Terry and her husband Patrick moved to Big Canoe from Maryland a year ago and Terry jumped right in designing beautiful decorative accents for folks here. She works from her own home workshop and is self taught, finding she really did have an artistic bent after that neighborhood party 30 years ago.

Primitive Christmas trees are a favorite thing to fashion and are always uniquely one of a kind. After Christmas creating, fall designing follows close behind. Terry works hand in hand with her clients to make sure every design detail is perfect.

To enjoy Terry’s floral designs, visit the Made in Big Canoe Facebook page or Terry’s personal Facebook page, Primitive Pines & Floral Designs.

Bring a little beauty into your life!

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Hikers wander where the wifi is weak

Photos by Steve Papke

It’s been plenty warm these summer days, which is why Big Canoe hikers always carry water as they march along some of the prettiest trails in Georgia. Nobody is surprised on these well-planned hikes because there’s often an experienced tribe of trekkers who explore new trails and report on the difficulty and quirks of the terrain before heading out as a group. If a trail is too tough and challenging, there’s always the next month’s hike to enjoy. Hikes cover all levels of endurance.

Recently the club hiked Red Top Mountain, a place with striking views and heavy shade to keep bodies cool. The fall season is most splendid with colors only Mother Nature can flaunt. When temperatures drop and leaves boast their finest blazes, it’s the perfect time to enjoy our mountains.

If you’re interested in joining the Big Canoe Hiking Club, contact Laura Smith at lauramcsmith@gmail.com to learn more. As one unsung hiker once mused, “Hiking is the answer, who cares what the question is?”

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Lit Lunch getting ready to turn pages

Information submitted by Vivian Sheperis

Big Canoe Lit Lunchers have been reading short stories all by their lonesome since the pandemic stopped the readers from flipping pages together. But that may soon end as plans are being made for Lit Lunch to resume again on October 2, putting all social distancing and mask-wearing protocols in place.

The lunchtime meeting would be held in the Club Room so distancing is easily managed.
If you’re interested in short story discussions that bring our your literary genius, shoot an email to Vivian Sheperis at vsheperis@gmail.com to get on the roster.

The short stories chosen are available online so no need to spend a dime to get your fill of great literature. Some stories are humorous, some thought-provoking, but all are great reads.

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Ridgereaders Book Club disbands after 22 years

Ridgerunners would like to recognize the Ridgereaders Book Club that has decided to dissolve after 22 years of reading together. The book club started in 1998 with Mary Ann Parker as their secretary. The best to all Ridgereaders members. Keep reading!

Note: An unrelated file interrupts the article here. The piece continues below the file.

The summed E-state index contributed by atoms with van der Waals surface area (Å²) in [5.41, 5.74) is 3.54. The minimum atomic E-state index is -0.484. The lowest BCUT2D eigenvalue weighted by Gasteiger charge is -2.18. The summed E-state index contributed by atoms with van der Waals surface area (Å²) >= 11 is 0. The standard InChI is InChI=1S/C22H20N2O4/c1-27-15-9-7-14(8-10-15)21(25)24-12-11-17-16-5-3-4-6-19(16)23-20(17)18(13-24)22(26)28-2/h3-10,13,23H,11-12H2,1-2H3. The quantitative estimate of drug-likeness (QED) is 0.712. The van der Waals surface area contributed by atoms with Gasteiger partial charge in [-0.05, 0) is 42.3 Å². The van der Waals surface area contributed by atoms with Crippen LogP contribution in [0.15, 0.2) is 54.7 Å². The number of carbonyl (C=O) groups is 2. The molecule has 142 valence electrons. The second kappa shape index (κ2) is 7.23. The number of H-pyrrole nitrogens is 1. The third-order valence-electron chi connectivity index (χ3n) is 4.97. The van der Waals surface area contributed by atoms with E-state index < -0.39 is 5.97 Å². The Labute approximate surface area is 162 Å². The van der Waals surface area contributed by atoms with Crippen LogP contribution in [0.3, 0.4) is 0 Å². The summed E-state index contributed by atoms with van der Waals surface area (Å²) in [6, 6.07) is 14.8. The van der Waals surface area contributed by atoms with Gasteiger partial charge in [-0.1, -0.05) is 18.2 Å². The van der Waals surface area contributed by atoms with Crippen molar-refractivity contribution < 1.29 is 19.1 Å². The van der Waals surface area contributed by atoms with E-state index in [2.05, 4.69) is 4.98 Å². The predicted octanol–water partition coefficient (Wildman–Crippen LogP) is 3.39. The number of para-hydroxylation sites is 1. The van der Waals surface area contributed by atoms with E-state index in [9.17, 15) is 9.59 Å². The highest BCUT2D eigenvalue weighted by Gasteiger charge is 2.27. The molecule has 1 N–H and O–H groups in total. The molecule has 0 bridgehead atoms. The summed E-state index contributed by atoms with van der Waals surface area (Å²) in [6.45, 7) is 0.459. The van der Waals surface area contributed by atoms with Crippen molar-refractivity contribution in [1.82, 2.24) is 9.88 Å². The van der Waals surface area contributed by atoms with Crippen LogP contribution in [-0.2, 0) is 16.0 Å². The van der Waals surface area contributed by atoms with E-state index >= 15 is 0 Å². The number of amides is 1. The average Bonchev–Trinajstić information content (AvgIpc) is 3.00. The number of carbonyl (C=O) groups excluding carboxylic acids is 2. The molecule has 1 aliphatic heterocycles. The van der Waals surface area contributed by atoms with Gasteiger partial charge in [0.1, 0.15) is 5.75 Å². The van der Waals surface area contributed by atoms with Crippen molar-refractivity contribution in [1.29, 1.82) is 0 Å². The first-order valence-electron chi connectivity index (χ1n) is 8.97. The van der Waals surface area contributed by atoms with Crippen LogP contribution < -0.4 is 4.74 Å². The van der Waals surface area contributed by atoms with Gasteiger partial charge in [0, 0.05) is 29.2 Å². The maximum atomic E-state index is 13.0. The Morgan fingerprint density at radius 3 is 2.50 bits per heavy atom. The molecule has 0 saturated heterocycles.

For early autumn reading as days grow short, here are some good books to keep you turning pages.

Blue Stockings: The Nickel Boy by Colton Whitehead
Godivas: Great Small Things by Jodi Picault
The Noveladies: The Book Woman of Troublesome Creek by Kim Michelle Richardson
Viewpoint: The Book Woman of Troublesome Creek by Kim Michelle Richardson
Leaf Turners: Planning month
Book Belles: No meeting
Chapter 13: No meeting
Sworn Sisters: Nerves of Steel by Tammi Jo Shultz
Divine Readers: Grandma Gatewood’s Walk by Ben Montgomery
Woodland Readers: No meeting
Page Turners: No report
Between the Lines: Educated by Tara Westover
Novel Ideas: The Last Castle by Denise Kidman
Between the Covers: Endurance
Happy Bookers: There is No Me Without You by Melissa Faye Greene
Who Picked This Book?: The All Girl’s Filling Station’s Last Reunion by Fannie Flagg
Papyrus: Holy Envy by Barbara Brown Taylor
Hooked on Books: One Thousand Women by Jim Ferguson
Adventure Bound: No meeting
Women, Words, and Wine: American Dirt by Jeanine Crummins
Between the Wines: My Dear Hamilton by Dray and Kamoie
Chapter Chics: Big Little Lies by Liane Moriarity

Submitted by Susan Eanes
Ridgerunners Book Clubs Chair

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Ridgerunners offers monthly online video presentations

By Christine Flaherty

Are you starved for something to do that’s meaningful and enjoyable? Are you wishing you had saved some of that stuff that didn’t bring you (sufficient) joy as you channeled your inner Marie Kondo? Have you attempted to cut your hair only to emerge looking like someone who’s suffered a serious and traumatic life event? Oh wait, we have!

In spite of all that, if you’ve turned the corner and are no longer mixing multiple Quarantinis nightly, you’ll want to join Ridgerunners on Tuesday, October 13, at 10:00 a.m. when we hear from our own Wayne

Crawford on the subject of wine.

This first presentation of the 2020-2021 season (there won’t be a September meeting) will take place via Zoom. The good news is Ridgerunners will also be able to view this and future presentations at their convenience online. The plan is to return to gathering in-person as soon as possible.

A resident of Big Canoe, Wayne is a POA board member, author and senior judge of the Georgia Wine Challenge. He will take us back to the 1733 arrival of precious vine cuttings to the coast of Georgia, later brought to our area by James Oglethorpe. Wayne will guide us around the state as he describes the varied character of each of its regions.

For those who have maxed out on Quarantinis, Wayne has promised to share the names of some of his favorite Georgia wines. So if you’re looking for a way to feel fulfilled while hunkering down at home, just add “drink wine” to your to-do list. It’s sure to provide a real sense of accomplishment when you cross it off.

Informative, entertaining programs planned

Continuing on November 10 we will hear from Roger Tutterow about the unforeseen impact of COVID-19 on our economy. A festive holiday gathering is planned for December 8. On January 12, Jan Murphy will describe the history of Native Americans in Big Canoe.